Will the US Recommit to Paris Climate Accord Goals?
Less than 24 hours after Senate Republicans shunned the so-called Green New Deal, House Democrats on Wednesday introduced a new bill, the Climate Action Now Act, aiming to hold the Trump administration to the United States’ original commitments under the 2015 Paris Climate Accord.
“The American people know the climate crisis is an existential threat,” said House Speaker Nancy Pelosi during at a mid-morning news conference to announce the filing of the bill.
Flanked by several House Democrats, Pelosi said pressing forward with climate legislation was a matter of “honoring the will” of the American people.
“It’s about jobs, good paying green jobs. It’s about advancing our economy and our global pre-eminence in green technology. It’s about health, public health and clean air and clean water for our children, and for many of us it is a moral issue,” Pelosi said.
Under the terms of the Paris Accord, each of the 185 countries who have become parties to it are obligated to take steps to mitigate the effects of climate change in a joint bid to keep the increase in global average temperature to below 2 degrees Celsius above pre-industrial levels.
Among other things the accord prescribes is reducing carbon emissions and expanding the use of renewable energy resources.
Under the Obama administration, the United States formally entered into the agreement in September 2016, but less than a year later, on June 1, 2017, President Donald Trump announced the U.S. was walking away from the deal, asserting the agreement would hurt the U.S. economy and place the nation “at a permanent disadvantage.”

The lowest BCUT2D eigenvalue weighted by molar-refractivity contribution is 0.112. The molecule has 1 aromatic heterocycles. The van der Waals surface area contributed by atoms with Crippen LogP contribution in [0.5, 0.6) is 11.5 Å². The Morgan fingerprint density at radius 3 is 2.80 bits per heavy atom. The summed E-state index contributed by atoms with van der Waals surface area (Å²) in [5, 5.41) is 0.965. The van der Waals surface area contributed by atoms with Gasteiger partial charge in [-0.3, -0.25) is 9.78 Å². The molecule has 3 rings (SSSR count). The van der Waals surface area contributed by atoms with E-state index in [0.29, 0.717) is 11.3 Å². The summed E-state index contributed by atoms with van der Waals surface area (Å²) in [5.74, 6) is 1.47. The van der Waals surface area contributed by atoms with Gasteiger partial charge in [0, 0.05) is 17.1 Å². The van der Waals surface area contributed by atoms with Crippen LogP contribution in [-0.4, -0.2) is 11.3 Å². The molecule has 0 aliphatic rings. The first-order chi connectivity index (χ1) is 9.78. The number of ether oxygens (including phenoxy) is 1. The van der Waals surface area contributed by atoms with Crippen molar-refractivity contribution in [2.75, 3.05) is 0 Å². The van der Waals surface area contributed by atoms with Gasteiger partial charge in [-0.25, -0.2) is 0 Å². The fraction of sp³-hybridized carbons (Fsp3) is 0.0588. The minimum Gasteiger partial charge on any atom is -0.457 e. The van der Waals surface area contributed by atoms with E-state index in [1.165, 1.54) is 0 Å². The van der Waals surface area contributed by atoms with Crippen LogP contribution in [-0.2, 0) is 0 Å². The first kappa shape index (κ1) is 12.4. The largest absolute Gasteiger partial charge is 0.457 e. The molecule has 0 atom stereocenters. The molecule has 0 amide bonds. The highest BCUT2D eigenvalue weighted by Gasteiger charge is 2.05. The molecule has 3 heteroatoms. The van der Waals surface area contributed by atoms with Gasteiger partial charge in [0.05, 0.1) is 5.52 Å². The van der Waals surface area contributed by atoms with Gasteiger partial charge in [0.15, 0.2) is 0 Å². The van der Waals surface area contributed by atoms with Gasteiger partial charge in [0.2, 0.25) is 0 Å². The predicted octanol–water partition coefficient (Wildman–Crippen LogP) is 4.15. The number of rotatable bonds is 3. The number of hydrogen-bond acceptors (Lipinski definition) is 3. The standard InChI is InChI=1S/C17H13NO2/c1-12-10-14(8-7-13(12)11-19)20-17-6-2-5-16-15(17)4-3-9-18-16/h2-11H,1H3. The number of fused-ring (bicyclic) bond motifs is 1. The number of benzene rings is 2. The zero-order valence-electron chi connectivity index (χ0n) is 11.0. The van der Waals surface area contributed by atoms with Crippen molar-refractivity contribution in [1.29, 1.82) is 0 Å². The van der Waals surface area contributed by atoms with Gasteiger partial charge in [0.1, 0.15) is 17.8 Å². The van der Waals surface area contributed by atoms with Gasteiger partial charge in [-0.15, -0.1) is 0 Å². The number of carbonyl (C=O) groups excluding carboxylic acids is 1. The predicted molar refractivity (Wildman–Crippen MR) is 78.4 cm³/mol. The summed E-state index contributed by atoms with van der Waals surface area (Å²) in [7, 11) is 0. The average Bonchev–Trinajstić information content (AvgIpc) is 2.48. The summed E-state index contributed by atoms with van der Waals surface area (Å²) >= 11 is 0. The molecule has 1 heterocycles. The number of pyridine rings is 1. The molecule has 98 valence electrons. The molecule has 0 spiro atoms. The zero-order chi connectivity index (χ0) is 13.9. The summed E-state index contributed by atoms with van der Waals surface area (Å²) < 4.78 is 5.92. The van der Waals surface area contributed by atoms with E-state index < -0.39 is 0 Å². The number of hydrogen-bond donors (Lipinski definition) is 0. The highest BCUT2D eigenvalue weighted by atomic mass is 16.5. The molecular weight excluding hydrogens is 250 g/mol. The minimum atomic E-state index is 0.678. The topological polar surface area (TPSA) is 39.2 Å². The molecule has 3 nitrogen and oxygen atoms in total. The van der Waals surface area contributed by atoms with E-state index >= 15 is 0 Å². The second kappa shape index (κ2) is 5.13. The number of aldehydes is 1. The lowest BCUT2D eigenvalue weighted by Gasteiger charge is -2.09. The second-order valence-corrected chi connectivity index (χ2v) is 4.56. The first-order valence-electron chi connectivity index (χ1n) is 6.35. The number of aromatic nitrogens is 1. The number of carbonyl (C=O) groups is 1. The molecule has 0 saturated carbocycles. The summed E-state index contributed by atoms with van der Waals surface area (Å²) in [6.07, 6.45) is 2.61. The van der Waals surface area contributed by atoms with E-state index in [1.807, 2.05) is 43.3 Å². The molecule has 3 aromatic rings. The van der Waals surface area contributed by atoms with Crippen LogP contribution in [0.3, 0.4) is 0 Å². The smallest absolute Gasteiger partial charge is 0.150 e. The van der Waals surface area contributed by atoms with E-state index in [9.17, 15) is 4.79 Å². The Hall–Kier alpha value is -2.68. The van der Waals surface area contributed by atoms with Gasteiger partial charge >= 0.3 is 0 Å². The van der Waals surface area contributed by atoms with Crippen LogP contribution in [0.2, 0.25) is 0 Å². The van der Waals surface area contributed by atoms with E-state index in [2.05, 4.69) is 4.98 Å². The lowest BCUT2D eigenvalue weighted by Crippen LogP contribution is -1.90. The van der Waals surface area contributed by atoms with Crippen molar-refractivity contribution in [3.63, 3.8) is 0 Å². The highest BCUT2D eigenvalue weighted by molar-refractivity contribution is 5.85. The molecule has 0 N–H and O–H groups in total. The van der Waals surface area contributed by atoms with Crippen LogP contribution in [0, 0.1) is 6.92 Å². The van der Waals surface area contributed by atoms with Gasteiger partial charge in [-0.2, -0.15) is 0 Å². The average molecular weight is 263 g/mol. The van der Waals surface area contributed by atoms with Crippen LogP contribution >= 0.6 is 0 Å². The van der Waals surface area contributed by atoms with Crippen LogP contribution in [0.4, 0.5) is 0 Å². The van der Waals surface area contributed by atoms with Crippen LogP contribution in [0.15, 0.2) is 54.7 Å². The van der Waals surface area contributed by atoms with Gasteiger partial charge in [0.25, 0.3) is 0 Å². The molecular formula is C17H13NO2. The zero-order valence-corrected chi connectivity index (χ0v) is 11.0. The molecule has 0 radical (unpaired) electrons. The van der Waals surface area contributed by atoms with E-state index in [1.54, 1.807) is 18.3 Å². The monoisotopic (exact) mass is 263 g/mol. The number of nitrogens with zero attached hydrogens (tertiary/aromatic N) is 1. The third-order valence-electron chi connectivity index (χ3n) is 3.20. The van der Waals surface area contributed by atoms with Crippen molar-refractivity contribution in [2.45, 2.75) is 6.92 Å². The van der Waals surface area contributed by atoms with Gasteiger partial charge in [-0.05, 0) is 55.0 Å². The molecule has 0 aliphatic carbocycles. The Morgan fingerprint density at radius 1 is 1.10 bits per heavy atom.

Despite the president’s stance, under Article 28 of the Paris Accord, the earliest possible effective withdrawal date by the United States is November 4, 2020, four years after the agreement came into effect in the United States and one day after the 2020 presidential election.
Days after Trump’s pronouncement, the White House clarified the administration’s position, saying the U.S. would abide by the four-year exit process, but since then the administration has pursued a series of policies that have undone many Obama-era climate change-related initiatives.
Sponsored by Representative Kathy Castor, D-Fla., the Climate Action Now Act directs the president to develop a plan for the United States to meet its existing obligations under the Paris Accord.
It also prohibits any federal funds from being used to take any action to advance the withdrawal of the United States from the Paris Agreement.
“Despite what President Trump has said, America cannot and will not retreat. We will keep our commitments to fight the climate crisis.,” Castor said on Wednesday. “This is just the start of action by House Democrats in this Congress.”
She went on to explain that for her, addressing climate change isn’t just policy, it’s personal.